Butterscotch Pudding I Recipe Reviews - Allrecipes.com (Pg. 6)
Reviewed: Jul. 9, 2008
this is delicious. i cut the cornstarch down to 1/4 a cup, and used a bit less sugar. i also used soymilk because i'm lactose intolerant- worked fine. i would recommend keeping a whisk handy. if it tries to lump, that'll take care of it nicely.
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Cooking Level: Intermediate

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Reviewed: Oct. 23, 2007
good recipe. use more milk,a little less sugar and a little less cornstarch to improve this pudding. here's a helpful hint. I had my mixer handy and right after it thickened I beat it for about a minute with the mixer on medium speed. all the lumps disappeared and the consistency was perfect.
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Reviewed: Feb. 24, 2007
Easy trick to keep your cornstarch from lumping in any recipe, not just this one. Mix cornstarch thoroughly with COLD liquid (water, milk, etc.) to dissolve, THEN place on stove & heat, stirring constantly. You will end up with completely lump-free sauce (pudding, etc.)
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Reviewed: Jan. 22, 2007
I've used this recipe numerous times and it has always turned out wonderfully. I went with other reviewers using only 2 tblsp cornstarch, and dark brown sugar has too much molasses for my taste so I always use light brown instead. Don't stint on the amounts of sugar and butter too much - they're the ingredients that make it "butterscotch." Also, many cooks seem to be having a problem with lumps. Cornstarch has a nasty habit of lumping when mixed with sugar. You can eliminate them almost entirely by mixing the starch in well with the sugar and salt before adding the other ingredients. Lastly, instead of tempering the eggs, mix them well and add them, along with the milk, to the entire recipe before you even turn on the burner. Some recipes are fussy about when certain ingredients are added. This isn't one of them. Remember to stir *constantly* once it's on the burner or else the lumps you got rid of from the above step will come back to haunt you! -grin- Once again, this recipe makes a delicious pudding and Maryann, I thank you so much for submitting it. It's truly a favorite here at home.
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Cooking Level: Expert

Home Town: Nichols, New York, USA

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Reviewed: Jan. 10, 2007
Good pudding- easy to make and tasty. It is very sweet, and I cut the brown sugar down to 2/3 cup! I can't imagine what it would have been like with the full cup...wow. I used 1% milk and only used 1 tablespoon of butter- I think that is all it really needs. I made this with my little girl tonight, who wanted "hop-scotch" pudding for dessert. :) It is really good with a handful of real white chocolate chips sprinkled on top while still warm, so they melt into the pudding.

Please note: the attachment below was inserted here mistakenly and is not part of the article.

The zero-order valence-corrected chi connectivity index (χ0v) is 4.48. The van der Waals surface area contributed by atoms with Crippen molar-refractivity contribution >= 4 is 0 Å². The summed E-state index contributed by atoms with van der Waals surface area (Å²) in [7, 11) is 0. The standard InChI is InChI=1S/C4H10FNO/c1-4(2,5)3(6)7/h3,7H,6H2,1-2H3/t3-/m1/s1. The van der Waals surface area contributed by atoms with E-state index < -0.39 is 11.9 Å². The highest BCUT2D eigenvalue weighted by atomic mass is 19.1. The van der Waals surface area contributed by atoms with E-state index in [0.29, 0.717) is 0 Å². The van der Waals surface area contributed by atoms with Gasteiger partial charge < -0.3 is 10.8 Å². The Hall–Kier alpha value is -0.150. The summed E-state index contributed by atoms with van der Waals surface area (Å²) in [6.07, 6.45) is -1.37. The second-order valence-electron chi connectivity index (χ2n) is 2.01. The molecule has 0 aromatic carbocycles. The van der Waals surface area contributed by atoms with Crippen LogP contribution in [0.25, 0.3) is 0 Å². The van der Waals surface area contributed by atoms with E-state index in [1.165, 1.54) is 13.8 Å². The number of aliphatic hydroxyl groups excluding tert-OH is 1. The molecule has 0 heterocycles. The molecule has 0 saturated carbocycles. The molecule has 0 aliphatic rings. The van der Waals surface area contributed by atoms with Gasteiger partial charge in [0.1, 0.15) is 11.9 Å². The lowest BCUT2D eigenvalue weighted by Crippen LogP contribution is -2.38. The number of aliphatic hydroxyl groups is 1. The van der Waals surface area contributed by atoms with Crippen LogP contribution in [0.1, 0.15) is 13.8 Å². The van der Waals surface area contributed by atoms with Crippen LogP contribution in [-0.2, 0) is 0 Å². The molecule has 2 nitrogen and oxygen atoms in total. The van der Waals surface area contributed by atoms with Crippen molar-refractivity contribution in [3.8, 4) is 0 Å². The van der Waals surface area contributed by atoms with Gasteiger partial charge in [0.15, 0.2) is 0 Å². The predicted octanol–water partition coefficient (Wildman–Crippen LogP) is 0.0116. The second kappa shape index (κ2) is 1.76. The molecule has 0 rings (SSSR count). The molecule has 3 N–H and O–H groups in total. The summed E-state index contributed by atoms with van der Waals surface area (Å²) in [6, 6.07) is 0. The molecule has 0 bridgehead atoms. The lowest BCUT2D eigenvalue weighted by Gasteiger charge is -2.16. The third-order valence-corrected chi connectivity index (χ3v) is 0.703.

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Cooking Level: Intermediate

Reviewed: Aug. 15, 2006
I found this OMG good. Granted, I made in in an attempt to sate a generalized "pudding" pregnancy craving, but I think it is wonderful. I went with 2 T cornstarch, I whisked everything well before putting it on the heat, and had no lumps to speak of. Yum. I did portion it into 6 ramekins instead of just 4...it's good, but rich.
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Reviewed: Jul. 23, 2006
This was my first time making this kind of pudding and it did not turn out very well(extremely lumpy). It might have just been me and I think I will try it again to see if I can get better results.
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Cooking Level: Intermediate

Home Town: Toledo, Ohio, USA
Living In: Cary, North Carolina, USA

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Reviewed: May 30, 2006
Almost inedible. Too much cornstarch by about a mile, so it had a weird, grainy/powdery texture. The flavour wasn't the best, either, with the butter really overwhelming things, and it was far too sweet! I wouldn't even attempt to make this again with changes - there are better recipes out there!
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Reviewed: Apr. 25, 2006
After a few adjustments, this recipe was perfectly good. 2 tablespoons cornstarch was more than enough. I mixed the brown sugar, 2 tablespoons cornstarch, and salt in a 1 quart saucepan, then slowly stirred in milk. I brought this to a boil over medium heat while I beat eggs in a smal bowl. When the sugar mixture came to a boil, I removed it from the heat and added about 1/2 to 3/4 cup of it into the eggs, beating constantly, and poured everything back to the saucepan. Keeping on stirring, I brought this back to a boil, removed from heat, and stirred in butter and vanilla. It came perfect for me after cooking it this way. I hope it can help!
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Cooking Level: Expert

Living In: Brussels, Brussels, Belgium

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Reviewed: Mar. 3, 2006
My effort didn't turn out. This was my first try at making a pudding with eggs in it and I wish I had chosen a different recipe with better directions. The recipe here indicates you should cook the eggs in with the milk, however if you look at any other recipe's directions, then you will see that the eggs should be added after the milk mix is off the burner. The hot mix should be added to the eggs slowly so that the eggs don't cook. Unfortunately, I didn't know this as, this recipe fails to have complete instructions. I had little lumps all over in my pudding of cookd egg and it tasted off, like sugar eggs. I will try again with a better recipe.
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Cooking Level: Intermediate

Home Town: Edmonton, Alberta, Canada

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